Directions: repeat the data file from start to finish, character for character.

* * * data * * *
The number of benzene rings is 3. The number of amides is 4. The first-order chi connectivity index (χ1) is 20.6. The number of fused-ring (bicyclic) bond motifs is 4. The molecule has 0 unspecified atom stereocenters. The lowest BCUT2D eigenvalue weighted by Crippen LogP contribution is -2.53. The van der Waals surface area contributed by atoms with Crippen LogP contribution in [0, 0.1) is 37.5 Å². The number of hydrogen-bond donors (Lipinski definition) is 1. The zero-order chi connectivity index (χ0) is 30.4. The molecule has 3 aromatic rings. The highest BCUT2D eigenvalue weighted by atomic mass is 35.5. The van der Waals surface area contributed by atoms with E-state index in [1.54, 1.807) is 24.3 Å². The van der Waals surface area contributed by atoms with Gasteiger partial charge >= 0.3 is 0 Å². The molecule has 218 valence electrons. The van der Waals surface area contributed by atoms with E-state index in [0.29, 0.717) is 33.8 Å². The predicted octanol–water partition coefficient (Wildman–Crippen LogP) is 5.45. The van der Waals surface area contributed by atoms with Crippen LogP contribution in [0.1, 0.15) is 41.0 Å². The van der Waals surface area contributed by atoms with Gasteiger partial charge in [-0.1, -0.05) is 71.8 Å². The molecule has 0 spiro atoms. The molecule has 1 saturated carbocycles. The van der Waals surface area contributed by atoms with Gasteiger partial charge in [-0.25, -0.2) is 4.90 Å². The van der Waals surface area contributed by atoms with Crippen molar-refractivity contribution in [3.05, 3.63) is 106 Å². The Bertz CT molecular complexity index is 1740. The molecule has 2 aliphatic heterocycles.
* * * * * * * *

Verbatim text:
The number of benzene rings is 3. The number of amides is 4. The first-order chi connectivity index (χ1) is 20.6. The number of fused-ring (bicyclic) bond motifs is 4. The molecule has 0 unspecified atom stereocenters. The lowest BCUT2D eigenvalue weighted by Crippen LogP contribution is -2.53. The van der Waals surface area contributed by atoms with Crippen LogP contribution in [0, 0.1) is 37.5 Å². The number of hydrogen-bond donors (Lipinski definition) is 1. The zero-order chi connectivity index (χ0) is 30.4. The molecule has 3 aromatic rings. The highest BCUT2D eigenvalue weighted by atomic mass is 35.5. The van der Waals surface area contributed by atoms with E-state index in [1.54, 1.807) is 24.3 Å². The van der Waals surface area contributed by atoms with Gasteiger partial charge >= 0.3 is 0 Å². The molecule has 218 valence electrons. The van der Waals surface area contributed by atoms with E-state index in [0.29, 0.717) is 33.8 Å². The predicted octanol–water partition coefficient (Wildman–Crippen LogP) is 5.45. The van der Waals surface area contributed by atoms with Crippen LogP contribution in [0.1, 0.15) is 41.0 Å². The van der Waals surface area contributed by atoms with Gasteiger partial charge in [-0.1, -0.05) is 71.8 Å². The molecule has 0 spiro atoms. The molecule has 1 saturated carbocycles. The van der Waals surface area contributed by atoms with Gasteiger partial charge in [-0.25, -0.2) is 4.90 Å². The van der Waals surface area contributed by atoms with Crippen molar-refractivity contribution in [3.05, 3.63) is 106 Å². The Bertz CT molecular complexity index is 1740. The molecule has 2 aliphatic heterocycles.